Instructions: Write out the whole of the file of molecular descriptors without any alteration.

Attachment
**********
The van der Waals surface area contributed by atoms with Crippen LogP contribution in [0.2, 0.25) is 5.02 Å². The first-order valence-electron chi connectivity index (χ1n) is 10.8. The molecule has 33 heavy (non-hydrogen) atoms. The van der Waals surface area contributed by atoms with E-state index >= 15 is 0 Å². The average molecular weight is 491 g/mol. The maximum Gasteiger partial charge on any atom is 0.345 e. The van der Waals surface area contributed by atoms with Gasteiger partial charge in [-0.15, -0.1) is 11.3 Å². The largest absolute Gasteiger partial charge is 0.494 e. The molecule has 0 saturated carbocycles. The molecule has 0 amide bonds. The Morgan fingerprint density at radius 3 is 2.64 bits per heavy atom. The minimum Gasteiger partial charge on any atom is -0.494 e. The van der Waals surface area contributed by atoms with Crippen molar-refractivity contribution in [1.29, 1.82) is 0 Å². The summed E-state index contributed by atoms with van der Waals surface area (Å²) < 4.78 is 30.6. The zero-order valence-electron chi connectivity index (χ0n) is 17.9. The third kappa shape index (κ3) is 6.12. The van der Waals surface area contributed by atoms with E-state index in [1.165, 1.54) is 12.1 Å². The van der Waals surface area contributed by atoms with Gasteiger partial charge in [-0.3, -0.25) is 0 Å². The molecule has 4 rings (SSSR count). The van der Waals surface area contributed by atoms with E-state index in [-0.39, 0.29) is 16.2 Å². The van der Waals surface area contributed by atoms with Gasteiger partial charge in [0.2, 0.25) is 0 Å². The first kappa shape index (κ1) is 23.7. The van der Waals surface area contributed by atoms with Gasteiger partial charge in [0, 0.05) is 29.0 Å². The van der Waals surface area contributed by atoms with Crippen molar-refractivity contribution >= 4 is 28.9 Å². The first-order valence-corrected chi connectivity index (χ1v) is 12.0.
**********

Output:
The van der Waals surface area contributed by atoms with Crippen LogP contribution in [0.2, 0.25) is 5.02 Å². The first-order valence-electron chi connectivity index (χ1n) is 10.8. The molecule has 33 heavy (non-hydrogen) atoms. The van der Waals surface area contributed by atoms with E-state index >= 15 is 0 Å². The average molecular weight is 491 g/mol. The maximum Gasteiger partial charge on any atom is 0.345 e. The van der Waals surface area contributed by atoms with Gasteiger partial charge in [-0.15, -0.1) is 11.3 Å². The largest absolute Gasteiger partial charge is 0.494 e. The molecule has 0 saturated carbocycles. The molecule has 0 amide bonds. The Morgan fingerprint density at radius 3 is 2.64 bits per heavy atom. The minimum Gasteiger partial charge on any atom is -0.494 e. The van der Waals surface area contributed by atoms with Crippen molar-refractivity contribution in [1.29, 1.82) is 0 Å². The summed E-state index contributed by atoms with van der Waals surface area (Å²) < 4.78 is 30.6. The zero-order valence-electron chi connectivity index (χ0n) is 17.9. The third kappa shape index (κ3) is 6.12. The van der Waals surface area contributed by atoms with E-state index in [1.165, 1.54) is 12.1 Å². The van der Waals surface area contributed by atoms with Gasteiger partial charge in [-0.3, -0.25) is 0 Å². The molecule has 4 rings (SSSR count). The van der Waals surface area contributed by atoms with E-state index in [-0.39, 0.29) is 16.2 Å². The van der Waals surface area contributed by atoms with Gasteiger partial charge in [0.2, 0.25) is 0 Å². The first kappa shape index (κ1) is 23.7. The van der Waals surface area contributed by atoms with Gasteiger partial charge in [0, 0.05) is 29.0 Å². The van der Waals surface area contributed by atoms with Crippen molar-refractivity contribution >= 4 is 28.9 Å². The first-order valence-corrected chi connectivity index (χ1v) is 12.0.